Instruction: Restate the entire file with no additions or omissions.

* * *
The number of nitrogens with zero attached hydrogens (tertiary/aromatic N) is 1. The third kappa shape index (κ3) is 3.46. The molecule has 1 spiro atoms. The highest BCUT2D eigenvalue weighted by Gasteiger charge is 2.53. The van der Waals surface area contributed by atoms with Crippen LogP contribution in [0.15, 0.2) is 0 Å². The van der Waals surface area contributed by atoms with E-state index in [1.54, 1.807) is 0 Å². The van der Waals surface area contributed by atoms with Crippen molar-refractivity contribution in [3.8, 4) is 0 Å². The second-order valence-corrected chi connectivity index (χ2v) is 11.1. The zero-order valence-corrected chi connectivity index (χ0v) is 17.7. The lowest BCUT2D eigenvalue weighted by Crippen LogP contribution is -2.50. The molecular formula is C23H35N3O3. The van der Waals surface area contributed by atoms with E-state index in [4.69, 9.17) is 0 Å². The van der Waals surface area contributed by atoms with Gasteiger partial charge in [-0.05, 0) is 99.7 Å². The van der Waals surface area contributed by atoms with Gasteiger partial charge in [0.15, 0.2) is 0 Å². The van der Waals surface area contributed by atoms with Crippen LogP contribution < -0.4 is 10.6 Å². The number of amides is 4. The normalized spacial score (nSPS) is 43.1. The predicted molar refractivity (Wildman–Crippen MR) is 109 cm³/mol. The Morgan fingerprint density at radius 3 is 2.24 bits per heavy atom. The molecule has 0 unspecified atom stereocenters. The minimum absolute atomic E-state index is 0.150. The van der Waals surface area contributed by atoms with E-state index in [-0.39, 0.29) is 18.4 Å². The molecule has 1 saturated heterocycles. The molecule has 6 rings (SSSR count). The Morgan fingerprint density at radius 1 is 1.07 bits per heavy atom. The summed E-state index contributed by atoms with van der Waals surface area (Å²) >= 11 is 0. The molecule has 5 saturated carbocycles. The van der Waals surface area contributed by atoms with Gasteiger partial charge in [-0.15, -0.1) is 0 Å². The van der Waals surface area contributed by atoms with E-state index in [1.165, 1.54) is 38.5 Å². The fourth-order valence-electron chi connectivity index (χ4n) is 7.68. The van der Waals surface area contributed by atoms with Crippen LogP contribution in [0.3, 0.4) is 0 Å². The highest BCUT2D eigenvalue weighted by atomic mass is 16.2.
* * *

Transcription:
The number of nitrogens with zero attached hydrogens (tertiary/aromatic N) is 1. The third kappa shape index (κ3) is 3.46. The molecule has 1 spiro atoms. The highest BCUT2D eigenvalue weighted by Gasteiger charge is 2.53. The van der Waals surface area contributed by atoms with Crippen LogP contribution in [0.15, 0.2) is 0 Å². The van der Waals surface area contributed by atoms with E-state index in [1.54, 1.807) is 0 Å². The van der Waals surface area contributed by atoms with Crippen molar-refractivity contribution in [3.8, 4) is 0 Å². The second-order valence-corrected chi connectivity index (χ2v) is 11.1. The zero-order valence-corrected chi connectivity index (χ0v) is 17.7. The lowest BCUT2D eigenvalue weighted by Crippen LogP contribution is -2.50. The molecular formula is C23H35N3O3. The van der Waals surface area contributed by atoms with E-state index in [4.69, 9.17) is 0 Å². The van der Waals surface area contributed by atoms with Gasteiger partial charge in [-0.05, 0) is 99.7 Å². The van der Waals surface area contributed by atoms with Gasteiger partial charge in [0.15, 0.2) is 0 Å². The van der Waals surface area contributed by atoms with Crippen LogP contribution < -0.4 is 10.6 Å². The number of amides is 4. The normalized spacial score (nSPS) is 43.1. The predicted molar refractivity (Wildman–Crippen MR) is 109 cm³/mol. The Morgan fingerprint density at radius 3 is 2.24 bits per heavy atom. The molecule has 0 unspecified atom stereocenters. The minimum absolute atomic E-state index is 0.150. The van der Waals surface area contributed by atoms with E-state index in [-0.39, 0.29) is 18.4 Å². The molecule has 1 saturated heterocycles. The molecule has 6 rings (SSSR count). The Morgan fingerprint density at radius 1 is 1.07 bits per heavy atom. The summed E-state index contributed by atoms with van der Waals surface area (Å²) >= 11 is 0. The molecule has 5 saturated carbocycles. The van der Waals surface area contributed by atoms with Gasteiger partial charge in [-0.15, -0.1) is 0 Å². The van der Waals surface area contributed by atoms with E-state index in [1.165, 1.54) is 38.5 Å². The fourth-order valence-electron chi connectivity index (χ4n) is 7.68. The van der Waals surface area contributed by atoms with Crippen LogP contribution in [0.3, 0.4) is 0 Å². The highest BCUT2D eigenvalue weighted by atomic mass is 16.2.